Obama wants climate right for recycling
National recycling rates in the US have largely dropped in recent years. But President Barack Obama is determined to drive them back up in his wider fight against climate change. Katie Coyne reports
Refkin, president of Greenpath Sustainability Consultants, who spoke at the recent LARAC conference held in Liverpool, said: "It would be very easy for the President to step back from climate change now there is a lot of resistance ... but he hasn't forgotten about it."
The exact details of any plan to tackle climate change in the US - and recycling's role within this - is being battled out in Congress. However, Refkin says that so far national recycling rates have been "disappointing" and will need to dramatically improve as resources become scarce - particularly with a growing global "middle class" consumer.
On the positive front, US recycling rates for paper are up 57% from 39% in 1993.
However, recycling rates for aluminium cans are down 45% from the 65% rate 16 years ago while PET plastic stands at 24%, down from 37% over the same period. Refkin highlighted a number of factors affecting these rates - such as a lack of infrastructure and carbon value of recyclables, as well as a variability in markets for recyclates and tipping rates.
The commodity price of recyclates has also fallen. In August 2008, for example, the price of wastepaper tumbled from $150 tonne and settled to around $70 a tonne by July 2009. It's not clear whether, and if so when, these prices will recover.
Refkin added that there was also a lack of public awareness and interest in sustainability and that a large proportion of the public view their country as having "unlimited natural resources". In the US, for example, there are more cars than there are drivers - 251M compared with 196M, and the average new home size has jumped from 1,400 sq ft in 1970 to 2,300 sq ft in 2004.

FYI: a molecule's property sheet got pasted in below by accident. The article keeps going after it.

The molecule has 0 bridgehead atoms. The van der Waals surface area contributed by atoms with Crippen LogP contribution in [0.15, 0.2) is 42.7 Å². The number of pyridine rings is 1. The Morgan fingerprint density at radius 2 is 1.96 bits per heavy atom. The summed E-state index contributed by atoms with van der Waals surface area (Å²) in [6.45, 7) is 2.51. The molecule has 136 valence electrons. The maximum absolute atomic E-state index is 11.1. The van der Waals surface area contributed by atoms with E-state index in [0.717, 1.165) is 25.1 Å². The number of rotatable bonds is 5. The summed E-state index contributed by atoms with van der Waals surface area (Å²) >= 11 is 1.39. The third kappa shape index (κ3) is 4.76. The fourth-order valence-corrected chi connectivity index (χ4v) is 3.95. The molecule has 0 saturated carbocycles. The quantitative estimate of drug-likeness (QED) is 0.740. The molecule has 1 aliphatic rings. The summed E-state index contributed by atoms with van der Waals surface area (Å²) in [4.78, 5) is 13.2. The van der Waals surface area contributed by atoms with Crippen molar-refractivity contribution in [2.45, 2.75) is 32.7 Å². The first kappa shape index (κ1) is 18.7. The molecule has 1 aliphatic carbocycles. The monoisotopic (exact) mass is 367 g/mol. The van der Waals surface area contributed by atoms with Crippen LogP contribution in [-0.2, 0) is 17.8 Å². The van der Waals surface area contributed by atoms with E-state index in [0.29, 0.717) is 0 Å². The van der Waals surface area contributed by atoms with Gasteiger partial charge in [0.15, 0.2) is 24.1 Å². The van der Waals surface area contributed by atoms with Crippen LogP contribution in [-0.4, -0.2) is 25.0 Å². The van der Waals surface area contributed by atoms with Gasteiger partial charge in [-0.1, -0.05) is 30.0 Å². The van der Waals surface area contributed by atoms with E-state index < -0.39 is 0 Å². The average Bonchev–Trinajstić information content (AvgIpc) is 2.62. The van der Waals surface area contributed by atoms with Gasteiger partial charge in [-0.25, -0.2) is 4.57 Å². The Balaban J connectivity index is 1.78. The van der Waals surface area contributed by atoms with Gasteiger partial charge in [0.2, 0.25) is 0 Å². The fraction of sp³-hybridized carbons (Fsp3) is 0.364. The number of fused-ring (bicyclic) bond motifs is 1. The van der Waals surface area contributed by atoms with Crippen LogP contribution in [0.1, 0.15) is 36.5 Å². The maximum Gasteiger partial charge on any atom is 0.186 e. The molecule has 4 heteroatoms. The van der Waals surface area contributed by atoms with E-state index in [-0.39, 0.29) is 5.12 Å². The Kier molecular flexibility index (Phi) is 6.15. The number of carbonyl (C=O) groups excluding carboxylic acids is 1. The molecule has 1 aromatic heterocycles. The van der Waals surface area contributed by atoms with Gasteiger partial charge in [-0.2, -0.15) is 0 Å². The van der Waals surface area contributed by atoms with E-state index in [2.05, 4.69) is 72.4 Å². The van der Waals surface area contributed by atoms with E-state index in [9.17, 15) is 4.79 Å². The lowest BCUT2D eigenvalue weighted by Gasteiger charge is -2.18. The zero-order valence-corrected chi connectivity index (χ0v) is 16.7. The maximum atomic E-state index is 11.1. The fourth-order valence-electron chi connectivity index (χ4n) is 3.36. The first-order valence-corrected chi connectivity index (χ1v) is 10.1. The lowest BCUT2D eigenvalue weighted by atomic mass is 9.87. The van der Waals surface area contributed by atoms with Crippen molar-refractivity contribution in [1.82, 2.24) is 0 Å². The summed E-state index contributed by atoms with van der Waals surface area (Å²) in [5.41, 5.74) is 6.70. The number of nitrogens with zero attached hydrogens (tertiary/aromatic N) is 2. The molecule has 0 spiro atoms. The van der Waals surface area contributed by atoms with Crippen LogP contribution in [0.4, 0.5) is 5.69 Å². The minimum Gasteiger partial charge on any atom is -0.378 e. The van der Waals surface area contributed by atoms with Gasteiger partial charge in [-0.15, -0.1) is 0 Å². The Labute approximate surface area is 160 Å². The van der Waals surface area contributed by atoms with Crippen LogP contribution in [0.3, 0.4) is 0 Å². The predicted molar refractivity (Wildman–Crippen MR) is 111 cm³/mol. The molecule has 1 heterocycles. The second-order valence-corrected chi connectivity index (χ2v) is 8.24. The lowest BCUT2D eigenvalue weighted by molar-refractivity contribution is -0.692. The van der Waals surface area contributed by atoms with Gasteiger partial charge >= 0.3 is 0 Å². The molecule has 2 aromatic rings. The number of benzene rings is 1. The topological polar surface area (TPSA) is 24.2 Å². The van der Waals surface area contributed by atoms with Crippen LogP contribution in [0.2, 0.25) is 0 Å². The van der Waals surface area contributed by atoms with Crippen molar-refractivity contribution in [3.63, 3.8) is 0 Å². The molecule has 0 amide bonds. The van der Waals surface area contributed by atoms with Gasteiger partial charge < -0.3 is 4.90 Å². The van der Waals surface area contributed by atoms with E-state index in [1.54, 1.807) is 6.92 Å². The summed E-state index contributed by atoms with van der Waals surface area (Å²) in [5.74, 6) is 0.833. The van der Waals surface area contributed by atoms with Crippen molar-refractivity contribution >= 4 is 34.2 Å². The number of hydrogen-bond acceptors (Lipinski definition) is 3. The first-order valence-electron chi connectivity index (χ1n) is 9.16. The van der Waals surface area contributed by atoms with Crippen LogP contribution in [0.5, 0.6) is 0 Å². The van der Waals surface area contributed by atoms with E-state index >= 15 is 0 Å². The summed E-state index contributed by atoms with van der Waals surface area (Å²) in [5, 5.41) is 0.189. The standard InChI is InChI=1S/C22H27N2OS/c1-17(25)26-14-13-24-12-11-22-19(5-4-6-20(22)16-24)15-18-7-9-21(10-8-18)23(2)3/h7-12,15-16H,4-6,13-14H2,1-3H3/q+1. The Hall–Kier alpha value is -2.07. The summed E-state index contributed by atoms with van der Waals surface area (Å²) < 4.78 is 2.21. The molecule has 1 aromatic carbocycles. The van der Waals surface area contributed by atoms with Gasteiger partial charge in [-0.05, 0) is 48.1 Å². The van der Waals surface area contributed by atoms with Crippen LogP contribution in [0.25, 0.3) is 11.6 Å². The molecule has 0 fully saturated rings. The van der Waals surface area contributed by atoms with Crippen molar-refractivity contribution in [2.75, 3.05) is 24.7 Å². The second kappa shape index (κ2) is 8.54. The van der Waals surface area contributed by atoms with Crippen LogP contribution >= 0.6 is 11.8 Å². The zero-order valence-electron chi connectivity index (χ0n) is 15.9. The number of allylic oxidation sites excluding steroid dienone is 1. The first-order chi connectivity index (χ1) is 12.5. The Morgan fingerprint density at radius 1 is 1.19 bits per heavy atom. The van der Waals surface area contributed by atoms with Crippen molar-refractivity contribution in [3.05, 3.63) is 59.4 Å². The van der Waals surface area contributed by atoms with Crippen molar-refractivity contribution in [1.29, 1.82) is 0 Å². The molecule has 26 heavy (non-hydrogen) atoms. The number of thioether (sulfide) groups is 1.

Climate change denial
National polls differ on the exact percentages, but consistently show that significant portions of the population believe that climate change is not caused by human activity. Refkin believes that education around green issues and sustainability as a societal issue needs to be improved.
The US has container deposit legislation, but only across 11 states and these are often limited to containers for carbonated drinks. Deposits are typically five cents per container, yet attempts to expand these schemes have met "fierce opposition" according to Refkin. Meanwhile, the number of water bottles used in the US is set to grow to more than 54B by 2011.
Refkin suggested more partnership working with NGOs is a way forward, but a question mark hangs over the survival of one key organisation, the National Recycling Coalition. Set up in 1978, it promotes a range of goals to encourage recycling and is described as "the voice of recycling".
Its membership attracts manufacturers and suppliers as well as recycling companies and professionals, and it advises on policy and public campaigns. Yet, the financial crisis has challenged the organisation and an attempt to keep it from bankruptcy by merging it with the Keep America Beautiful group failed.
Worryingly, Refkin warned that newspapers are in "dire trouble and they are the bedrock of kerbside recycling infrastructure." He also pointed to North America's forest industry, which is predicted to face tree shortages due to an infestation of the mountain pine beetle. The insect has already helped destroy huge areas of forest and its virulence is being blamed on climate change.
While the recession has helped to curb consumption and US consumers are beginning to question whether they need to consume resources in their previous quantities, national debt has increased and local government budgets have been squeezed, making it difficult for them to expand recycling programmes. Across North America there are positive policy initiatives involving Wal-Mart and other retailers in recycling schemes, extending producer responsibility and reducing packaging. But all eyes are on the Climate Change bills being negotiated in Congress, which will nail down the sort of action the Obama administration can take.
Katie Coyne is a freelance journalist